[talks] Katherine Edwards will present her Pre-FPO on Tuesday, February 16, 2016 at 11am in CS 302.
Nicki Gotsis
ngotsis at CS.Princeton.EDU
Wed Feb 10 15:41:22 EST 2016
Katherine Edwards will present her Pre-FPO on Tuesday, February 16, 2016 at 11am in CS 302.
The members of her committee are: Paul Seymour (advisor), Maria Chudnovsky and Chun-Hung Liu; (readers - Math Dept) and Bernard Chazelle and Bob Tarjan (non-readers).
Everyone is invited to attend her talk. The talk title and abstract follow below:
Title: A collection of results in graph theory
In this thesis, we present several results in graph theory. In this talk, we will highlight four of them.
First, we discuss two results about edge colouring. In 1966 Tutte conjectured that every two-connected cubic graph without the Petersen graph as a minor is three-edge colourable. This statement generalizes the celebrated four-colour theorem. In previous work, Seymour et al. showed that to prove Tutte’s conjecture, it is sufficient to prove it for apex graphs (graphs which can be made planar by deleting a vertex) and doublecross graphs (graphs which can be drawn in the plane with just two crossings, in the infinite region). Sanders and Thomas recently solved the apex case. With Sanders, Seymour and Thomas, we give a proof for the doublecross case.
Seymour conjectured in 1973 that every k-regular planar graph can be k-edge-coloured if and only if for every odd subset X of vertices, there are at least k edges between X and its complement. When k=3, this is the statement of the Four Colour theorem, and the conjecture had been proved for values of k up to 7. In joint work with Chudnovsky, Kawarabayashi and Seymour we give a proof for the case k=8 and a new, simpler proof for the case k=7.
Next, we will consider fractional vertex colourings of graphs not containing large cliques.
Fractional colouring is a generalization of graph colouring in which vertices are assigned sets of colours so that every pair of adjacent vertices receive disjoint sets. The fractional chromatic number is bounded above by the maximum degree \Delta, but in graphs which do not contain a clique of size Delta we can generally find stronger upper bounds. We will discuss some progress, joint with King, in bounding the fractional chromatic number of K_\Delta -free graphs away from \Delta. Our method relies on a local strengthening of the fractional relaxation of Reed's \omega, \Delta, \chi conjecture which roughly stipulates that if a graph has high fractional chromatic number then it must contain a vertex of high degree and a large clique in the same local area of the graph. We have also obtained new, stronger local bounds on the fractional chromatic number.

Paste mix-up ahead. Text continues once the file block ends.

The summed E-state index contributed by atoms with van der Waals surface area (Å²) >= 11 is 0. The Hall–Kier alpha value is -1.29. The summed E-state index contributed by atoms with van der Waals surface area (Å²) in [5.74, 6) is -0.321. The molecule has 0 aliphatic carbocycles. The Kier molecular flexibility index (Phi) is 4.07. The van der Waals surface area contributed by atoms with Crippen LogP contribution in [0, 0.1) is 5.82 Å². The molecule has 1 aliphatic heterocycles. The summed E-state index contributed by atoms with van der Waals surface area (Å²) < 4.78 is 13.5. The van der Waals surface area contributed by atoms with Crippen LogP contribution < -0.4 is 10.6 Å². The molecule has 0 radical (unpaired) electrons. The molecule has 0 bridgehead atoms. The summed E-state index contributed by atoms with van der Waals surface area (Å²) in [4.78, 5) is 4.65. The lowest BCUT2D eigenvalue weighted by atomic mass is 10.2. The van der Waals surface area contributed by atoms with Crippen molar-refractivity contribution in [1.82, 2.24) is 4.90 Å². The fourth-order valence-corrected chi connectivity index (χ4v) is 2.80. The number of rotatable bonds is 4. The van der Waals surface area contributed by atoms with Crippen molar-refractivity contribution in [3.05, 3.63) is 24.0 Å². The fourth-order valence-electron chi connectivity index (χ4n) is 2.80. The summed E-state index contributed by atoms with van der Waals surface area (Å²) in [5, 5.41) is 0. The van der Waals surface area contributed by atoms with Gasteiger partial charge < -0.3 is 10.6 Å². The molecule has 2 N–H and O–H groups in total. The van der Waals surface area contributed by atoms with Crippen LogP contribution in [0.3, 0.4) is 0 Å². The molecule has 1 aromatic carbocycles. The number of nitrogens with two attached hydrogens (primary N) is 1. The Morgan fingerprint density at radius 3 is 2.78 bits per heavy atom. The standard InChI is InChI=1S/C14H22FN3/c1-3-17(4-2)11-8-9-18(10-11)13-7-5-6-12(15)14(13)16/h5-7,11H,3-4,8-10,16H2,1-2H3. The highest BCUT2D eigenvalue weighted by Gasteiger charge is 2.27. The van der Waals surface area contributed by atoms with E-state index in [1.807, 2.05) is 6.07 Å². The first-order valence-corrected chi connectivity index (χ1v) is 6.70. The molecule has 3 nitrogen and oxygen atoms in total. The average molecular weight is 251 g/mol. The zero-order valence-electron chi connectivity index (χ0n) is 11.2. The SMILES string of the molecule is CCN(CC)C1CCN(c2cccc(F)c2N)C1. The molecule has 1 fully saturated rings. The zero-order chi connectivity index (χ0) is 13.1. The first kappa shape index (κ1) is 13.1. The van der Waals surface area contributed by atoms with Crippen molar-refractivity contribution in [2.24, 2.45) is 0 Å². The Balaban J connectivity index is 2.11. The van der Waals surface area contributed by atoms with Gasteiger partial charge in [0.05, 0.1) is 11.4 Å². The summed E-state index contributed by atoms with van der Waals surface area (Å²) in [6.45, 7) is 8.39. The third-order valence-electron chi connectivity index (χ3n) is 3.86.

Finally, we discuss some work with applications in large graph analytics.
The hyperbolicity of a graph is an invariant which roughly measures the hyperbolicity of the metric space induced by its associated distance metric.
Many real-world networks have been shown experimentally to have a small hyperbolicity constant.
Such graphs also tend to be so large that superlinear-time algorithms are highly impractical, so it is interesting to design fast approximation algorithms for optimization problems on graphs with a fixed hyperbolicity.
We investigate the $p$-centre problem, a popular clustering technique wherein we seek to locate $p$ centres on the graph for which the maximum distance from a vertex to its closest centre (this distance is called the $p$-radius $r_p$) is minimized.
With Kennedy and Saniee, we give a combinatorial linear-time approximation algorithm to determine $p$-centers with an additive error on $r_p$ of at most 3 times its hyperbolic constant. This improves on the previously best-known quadratic time algorithm.
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